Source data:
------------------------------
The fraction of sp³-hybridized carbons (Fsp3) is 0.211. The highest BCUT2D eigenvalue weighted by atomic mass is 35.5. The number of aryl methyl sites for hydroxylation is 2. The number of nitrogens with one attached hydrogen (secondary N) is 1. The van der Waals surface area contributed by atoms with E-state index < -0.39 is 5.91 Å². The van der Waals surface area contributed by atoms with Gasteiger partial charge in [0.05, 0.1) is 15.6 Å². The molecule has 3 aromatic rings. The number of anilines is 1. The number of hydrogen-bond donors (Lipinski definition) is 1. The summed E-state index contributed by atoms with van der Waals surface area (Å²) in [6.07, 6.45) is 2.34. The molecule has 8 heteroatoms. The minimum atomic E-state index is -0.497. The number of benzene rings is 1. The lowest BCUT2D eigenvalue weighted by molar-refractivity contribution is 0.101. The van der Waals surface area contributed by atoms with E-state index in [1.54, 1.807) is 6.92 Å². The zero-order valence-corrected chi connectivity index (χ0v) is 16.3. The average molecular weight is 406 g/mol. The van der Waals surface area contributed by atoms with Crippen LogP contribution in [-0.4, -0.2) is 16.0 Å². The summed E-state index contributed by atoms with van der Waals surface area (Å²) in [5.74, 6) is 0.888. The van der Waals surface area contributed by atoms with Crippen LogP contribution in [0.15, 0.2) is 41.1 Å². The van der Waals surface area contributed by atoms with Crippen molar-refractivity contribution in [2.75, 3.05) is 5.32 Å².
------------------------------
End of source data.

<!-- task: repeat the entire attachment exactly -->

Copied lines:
The fraction of sp³-hybridized carbons (Fsp3) is 0.211. The highest BCUT2D eigenvalue weighted by atomic mass is 35.5. The number of aryl methyl sites for hydroxylation is 2. The number of nitrogens with one attached hydrogen (secondary N) is 1. The van der Waals surface area contributed by atoms with E-state index < -0.39 is 5.91 Å². The van der Waals surface area contributed by atoms with Gasteiger partial charge in [0.05, 0.1) is 15.6 Å². The molecule has 3 aromatic rings. The number of anilines is 1. The number of hydrogen-bond donors (Lipinski definition) is 1. The summed E-state index contributed by atoms with van der Waals surface area (Å²) in [6.07, 6.45) is 2.34. The molecule has 8 heteroatoms. The minimum atomic E-state index is -0.497. The number of benzene rings is 1. The lowest BCUT2D eigenvalue weighted by molar-refractivity contribution is 0.101. The van der Waals surface area contributed by atoms with E-state index in [1.54, 1.807) is 6.92 Å². The zero-order valence-corrected chi connectivity index (χ0v) is 16.3. The average molecular weight is 406 g/mol. The van der Waals surface area contributed by atoms with Crippen LogP contribution in [-0.4, -0.2) is 16.0 Å². The summed E-state index contributed by atoms with van der Waals surface area (Å²) in [5.74, 6) is 0.888. The van der Waals surface area contributed by atoms with Crippen LogP contribution in [0.15, 0.2) is 41.1 Å². The van der Waals surface area contributed by atoms with Crippen molar-refractivity contribution in [2.75, 3.05) is 5.32 Å².